"On Special" is a monthly look at top store categories and the retailers that specialize in them.
Produce is more than just the biggest traffic driver at Sprouts Farmers Market, Dave McGlinchey, Sprouts' Chief Merchandising Officer told Grocery Dive. It's rooted in the company’s history. What originally started as founder Henry Boney’s produce stand in 1943 endured rapid expansion and a series of mergers, ending up as a chain of more than 300 specialty stores where the focus on fresh fruits and vegetables remains.
The category is always top of mind for customers and has the ability to sway a customer's opinion of a store, McGlinchey said. That's why the Phoenix-based grocer positions the department front-and-center and is always looking for new ways to gain an edge over the competition.
“We think of ourselves as not just a food store but where customers can go to start their health journey. Produce is typically the star of their health journey,” McGlinchey said. “We draw them in with produce, but we have everything in the store from grass-fed beef to the latest collagen supplements.”
Consumers are looking for more seasonal options across categories, McGlinchey said. To make sure stores are well-stocked and quality is consistent both in stores and through online shopping, Sprouts maintains close relationships with its growers. It also has carefully selected sourcing teams that work out of the company's five distribution centers.
“We have really great product experts here that attend trade shows and follow influencers to identify trends that they think will last and do well," McGlinchey said. "They take those trends and do a great job with marketing to get them out,” he said.
Mangos, avocados and mandarin oranges have been strong sellers for Sprouts recently. This year and last, the retailer has also seen a huge uptick in celery sales, partly due to the celery juice trend, McGlinchey said.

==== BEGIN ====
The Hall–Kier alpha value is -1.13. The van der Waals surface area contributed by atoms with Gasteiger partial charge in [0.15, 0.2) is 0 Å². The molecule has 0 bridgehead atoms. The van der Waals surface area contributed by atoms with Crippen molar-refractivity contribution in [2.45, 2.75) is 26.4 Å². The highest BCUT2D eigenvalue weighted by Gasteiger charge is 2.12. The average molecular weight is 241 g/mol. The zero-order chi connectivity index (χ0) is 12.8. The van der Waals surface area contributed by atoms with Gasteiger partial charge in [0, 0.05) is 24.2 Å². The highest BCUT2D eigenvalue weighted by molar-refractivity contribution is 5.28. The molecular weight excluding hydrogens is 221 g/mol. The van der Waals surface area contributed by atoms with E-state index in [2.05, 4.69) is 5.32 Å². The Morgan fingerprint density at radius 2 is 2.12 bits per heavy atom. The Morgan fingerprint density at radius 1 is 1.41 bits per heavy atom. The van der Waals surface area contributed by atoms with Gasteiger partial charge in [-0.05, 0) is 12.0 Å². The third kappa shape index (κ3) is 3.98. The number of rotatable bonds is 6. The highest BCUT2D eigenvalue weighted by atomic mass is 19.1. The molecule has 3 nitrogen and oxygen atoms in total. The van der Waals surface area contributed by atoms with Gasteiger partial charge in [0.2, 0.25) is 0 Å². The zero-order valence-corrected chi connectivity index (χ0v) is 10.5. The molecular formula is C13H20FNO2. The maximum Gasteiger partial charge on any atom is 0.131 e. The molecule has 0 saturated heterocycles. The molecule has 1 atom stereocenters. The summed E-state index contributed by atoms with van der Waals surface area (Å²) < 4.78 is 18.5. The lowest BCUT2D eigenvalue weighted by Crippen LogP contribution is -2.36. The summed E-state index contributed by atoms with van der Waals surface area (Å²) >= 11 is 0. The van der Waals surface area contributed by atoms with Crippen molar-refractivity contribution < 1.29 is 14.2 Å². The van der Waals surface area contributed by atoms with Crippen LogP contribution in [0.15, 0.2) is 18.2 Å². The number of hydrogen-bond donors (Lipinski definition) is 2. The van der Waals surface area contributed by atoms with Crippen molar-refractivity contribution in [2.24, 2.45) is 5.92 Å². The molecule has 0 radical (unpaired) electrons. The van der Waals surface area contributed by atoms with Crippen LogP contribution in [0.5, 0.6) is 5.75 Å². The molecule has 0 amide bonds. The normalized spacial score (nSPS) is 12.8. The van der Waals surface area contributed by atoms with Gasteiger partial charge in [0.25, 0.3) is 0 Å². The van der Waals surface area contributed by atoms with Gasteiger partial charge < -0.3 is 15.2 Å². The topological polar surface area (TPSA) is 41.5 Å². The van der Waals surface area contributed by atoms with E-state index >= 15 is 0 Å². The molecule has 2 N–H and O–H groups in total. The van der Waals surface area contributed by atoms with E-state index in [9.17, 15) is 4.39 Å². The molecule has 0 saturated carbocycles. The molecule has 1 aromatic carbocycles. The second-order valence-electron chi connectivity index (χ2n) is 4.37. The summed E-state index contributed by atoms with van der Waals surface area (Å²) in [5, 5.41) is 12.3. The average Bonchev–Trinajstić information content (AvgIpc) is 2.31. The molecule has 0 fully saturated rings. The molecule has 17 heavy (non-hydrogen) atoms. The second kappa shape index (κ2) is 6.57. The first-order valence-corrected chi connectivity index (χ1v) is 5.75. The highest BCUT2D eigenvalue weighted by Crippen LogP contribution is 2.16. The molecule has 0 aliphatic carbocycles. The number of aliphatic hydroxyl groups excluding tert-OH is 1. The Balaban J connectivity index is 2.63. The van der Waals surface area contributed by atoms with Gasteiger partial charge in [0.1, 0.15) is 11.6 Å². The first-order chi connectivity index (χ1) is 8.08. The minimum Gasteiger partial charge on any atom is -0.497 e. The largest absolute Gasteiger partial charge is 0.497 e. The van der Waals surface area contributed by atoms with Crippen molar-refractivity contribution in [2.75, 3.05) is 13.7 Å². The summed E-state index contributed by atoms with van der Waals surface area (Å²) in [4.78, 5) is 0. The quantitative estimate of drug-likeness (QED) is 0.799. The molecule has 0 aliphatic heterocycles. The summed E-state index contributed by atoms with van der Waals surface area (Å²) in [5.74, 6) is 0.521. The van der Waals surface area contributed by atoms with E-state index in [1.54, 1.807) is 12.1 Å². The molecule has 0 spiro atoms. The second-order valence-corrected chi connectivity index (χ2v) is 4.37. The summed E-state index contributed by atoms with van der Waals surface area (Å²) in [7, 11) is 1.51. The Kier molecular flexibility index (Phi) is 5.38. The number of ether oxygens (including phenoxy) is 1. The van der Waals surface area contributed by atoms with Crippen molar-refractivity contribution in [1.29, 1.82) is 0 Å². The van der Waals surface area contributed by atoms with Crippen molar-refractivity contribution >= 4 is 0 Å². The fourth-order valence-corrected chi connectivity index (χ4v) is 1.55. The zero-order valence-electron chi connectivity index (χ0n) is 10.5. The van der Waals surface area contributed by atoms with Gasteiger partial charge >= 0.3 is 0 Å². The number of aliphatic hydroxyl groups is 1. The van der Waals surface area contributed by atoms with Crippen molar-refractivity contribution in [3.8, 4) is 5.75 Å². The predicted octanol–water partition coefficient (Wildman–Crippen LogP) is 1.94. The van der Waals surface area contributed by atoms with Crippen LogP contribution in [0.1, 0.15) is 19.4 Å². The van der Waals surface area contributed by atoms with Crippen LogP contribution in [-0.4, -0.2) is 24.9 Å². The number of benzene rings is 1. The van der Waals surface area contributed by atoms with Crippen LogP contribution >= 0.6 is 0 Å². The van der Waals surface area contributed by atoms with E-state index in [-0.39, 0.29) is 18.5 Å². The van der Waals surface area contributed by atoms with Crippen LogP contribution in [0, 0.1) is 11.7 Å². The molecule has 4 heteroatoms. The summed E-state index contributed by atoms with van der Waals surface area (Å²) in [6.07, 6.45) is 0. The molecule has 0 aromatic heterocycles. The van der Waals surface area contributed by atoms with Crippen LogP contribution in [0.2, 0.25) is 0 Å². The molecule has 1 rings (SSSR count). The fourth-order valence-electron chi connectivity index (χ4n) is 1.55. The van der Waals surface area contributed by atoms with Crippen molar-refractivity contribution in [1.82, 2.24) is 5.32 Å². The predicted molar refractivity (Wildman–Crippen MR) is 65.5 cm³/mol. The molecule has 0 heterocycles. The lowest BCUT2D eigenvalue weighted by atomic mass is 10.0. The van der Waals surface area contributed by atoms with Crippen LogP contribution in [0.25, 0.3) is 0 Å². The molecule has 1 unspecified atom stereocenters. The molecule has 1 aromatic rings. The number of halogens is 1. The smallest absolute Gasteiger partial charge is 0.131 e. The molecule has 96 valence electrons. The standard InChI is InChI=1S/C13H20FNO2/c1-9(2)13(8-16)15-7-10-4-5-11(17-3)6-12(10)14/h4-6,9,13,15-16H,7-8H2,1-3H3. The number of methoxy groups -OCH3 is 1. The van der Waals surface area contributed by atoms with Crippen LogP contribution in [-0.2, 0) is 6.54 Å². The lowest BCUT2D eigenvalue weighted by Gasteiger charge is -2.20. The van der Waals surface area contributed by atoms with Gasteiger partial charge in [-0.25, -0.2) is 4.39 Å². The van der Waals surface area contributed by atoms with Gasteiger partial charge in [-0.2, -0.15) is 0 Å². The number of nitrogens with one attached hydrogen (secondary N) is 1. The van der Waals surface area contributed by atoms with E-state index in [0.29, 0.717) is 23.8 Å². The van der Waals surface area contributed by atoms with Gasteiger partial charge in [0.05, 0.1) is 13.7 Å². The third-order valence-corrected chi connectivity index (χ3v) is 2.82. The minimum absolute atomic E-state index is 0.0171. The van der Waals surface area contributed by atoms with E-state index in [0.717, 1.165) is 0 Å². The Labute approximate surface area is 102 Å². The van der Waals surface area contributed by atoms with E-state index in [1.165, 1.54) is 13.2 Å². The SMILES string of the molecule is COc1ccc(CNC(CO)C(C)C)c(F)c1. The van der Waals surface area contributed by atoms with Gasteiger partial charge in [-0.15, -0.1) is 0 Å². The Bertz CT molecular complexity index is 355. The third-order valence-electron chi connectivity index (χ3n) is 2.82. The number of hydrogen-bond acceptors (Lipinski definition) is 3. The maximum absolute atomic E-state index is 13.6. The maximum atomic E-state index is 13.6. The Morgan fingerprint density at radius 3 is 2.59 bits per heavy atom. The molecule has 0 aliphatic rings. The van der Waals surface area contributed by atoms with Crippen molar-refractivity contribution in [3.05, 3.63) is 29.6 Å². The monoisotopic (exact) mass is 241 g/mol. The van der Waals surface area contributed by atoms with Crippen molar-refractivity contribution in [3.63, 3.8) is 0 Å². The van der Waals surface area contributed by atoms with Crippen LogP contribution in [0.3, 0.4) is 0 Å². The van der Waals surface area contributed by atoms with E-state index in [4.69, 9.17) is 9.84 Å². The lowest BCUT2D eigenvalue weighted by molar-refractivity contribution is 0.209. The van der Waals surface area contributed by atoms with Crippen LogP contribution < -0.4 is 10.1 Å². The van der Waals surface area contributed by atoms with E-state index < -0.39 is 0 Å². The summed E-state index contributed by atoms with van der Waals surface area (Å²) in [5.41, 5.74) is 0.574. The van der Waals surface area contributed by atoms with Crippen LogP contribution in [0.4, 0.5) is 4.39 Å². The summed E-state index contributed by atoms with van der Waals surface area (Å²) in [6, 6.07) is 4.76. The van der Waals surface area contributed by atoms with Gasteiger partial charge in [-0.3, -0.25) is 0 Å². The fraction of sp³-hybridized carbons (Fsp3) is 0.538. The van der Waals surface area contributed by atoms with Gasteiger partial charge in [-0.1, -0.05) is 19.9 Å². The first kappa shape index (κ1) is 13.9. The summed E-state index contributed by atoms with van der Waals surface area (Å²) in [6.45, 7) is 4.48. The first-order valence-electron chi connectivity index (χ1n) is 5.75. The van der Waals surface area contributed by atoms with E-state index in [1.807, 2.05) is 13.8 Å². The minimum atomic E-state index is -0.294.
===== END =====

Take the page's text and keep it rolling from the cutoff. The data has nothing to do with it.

Between October 2018 and January of this year, celery juice sales grew by 454%, according to the Global Wellness Institute. Sprouts is capitalizing on the trend by selling bottled celery-based juice that's created in-house and sold in its Market Corner Deli. Celery-based juices are mixed with other juiced produce to improve the taste. Pre-bottled celery juices from brands like Evolution Fresh are also sold on shelves.
Sprouts' marketing team has been working to educate consumers on the celery trend and its nutritional benefits using signage and trained associates.
Produce is the star
Sprouts puts produce at the center of its stores, thus inverting the perimeter-focused model most retailers follow. The strategy is simple: Draw shoppers in with a wide selection and competitive prices, then earn margins throughout the rest of the store.
"I think generally if you look at most studies of how people shop, produce is always the number one reason people pick a grocery store," said McGlinchey. "For Sprouts, it really sets the tone for the store on freshness, variety and price for customers."